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Eur J Med. 1993 Apr;2(4):209-14.

Enterovirus infections in neonates. A retrospective study of 21 cases.

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Service de Néomatologie, Hôpitaux Universitaires de Strasbourg, France.



The aim of this study was to define the major features of enterovirus infections in the neonatal period based on our own experience.


Epidemiology, clinical manifestations and laboratory investigations concerning 21 neonates having experienced a Coxsackie B or an Echovirus infection between 1987 and 1991, were retrospectively reviewed. Aetiological diagnosis was made by classical viral isolation and/or by evidencing Coxsackie B-specific IgM antibodies with an immunocapture enzyme immunoassay.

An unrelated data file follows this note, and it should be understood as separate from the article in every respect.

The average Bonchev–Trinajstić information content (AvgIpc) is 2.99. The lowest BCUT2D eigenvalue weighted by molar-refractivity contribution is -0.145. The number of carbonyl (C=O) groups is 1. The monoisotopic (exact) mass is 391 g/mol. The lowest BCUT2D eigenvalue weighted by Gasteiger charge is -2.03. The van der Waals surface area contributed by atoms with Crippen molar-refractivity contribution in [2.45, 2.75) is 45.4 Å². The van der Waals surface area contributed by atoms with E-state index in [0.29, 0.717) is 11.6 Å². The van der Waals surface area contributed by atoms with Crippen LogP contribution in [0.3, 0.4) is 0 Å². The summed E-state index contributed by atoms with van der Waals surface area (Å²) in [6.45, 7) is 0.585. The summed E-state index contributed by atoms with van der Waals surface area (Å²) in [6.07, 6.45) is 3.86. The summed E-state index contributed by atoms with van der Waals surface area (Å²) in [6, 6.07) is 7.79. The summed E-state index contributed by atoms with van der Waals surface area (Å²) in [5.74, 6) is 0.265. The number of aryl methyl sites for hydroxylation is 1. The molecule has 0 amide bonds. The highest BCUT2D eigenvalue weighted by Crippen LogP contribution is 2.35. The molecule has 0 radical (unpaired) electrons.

In 13 neonates the infection occurred between June and September. The onset of clinical signs ranged from day 1 to day 25 after birth with two separate periods: before 7 days of age, suggesting a perinatal transmission of the virus, or beyond this date, more likely connected with a postnatal transmission. Clinical manifestations included hyperthermia, gastroenteritis, meningitis, encephalitis, pneumonia and myocarditis, with a diphasic pattern in 6 cases. Most of the neonates improved gradually and developed normally. The Coxsackie B-specific IgM assay was the most rapid method whereas viral isolation, even though it took more time, was the most sensitive technique to establish the aetiological diagnosis in neonates.


Enterovirus infections in neonates are difficult to diagnose and to differentiate from bacterial infections. A viral-like illness in the environment of the neonate allows the clinician to anticipate the clinical signs and a possibly fatal disease. Identification of the causal virus should be performed by both viral isolation and search for specific IgM antibodies. Treatment and prophylaxis are so far disappointing.

[Indexed for MEDLINE]

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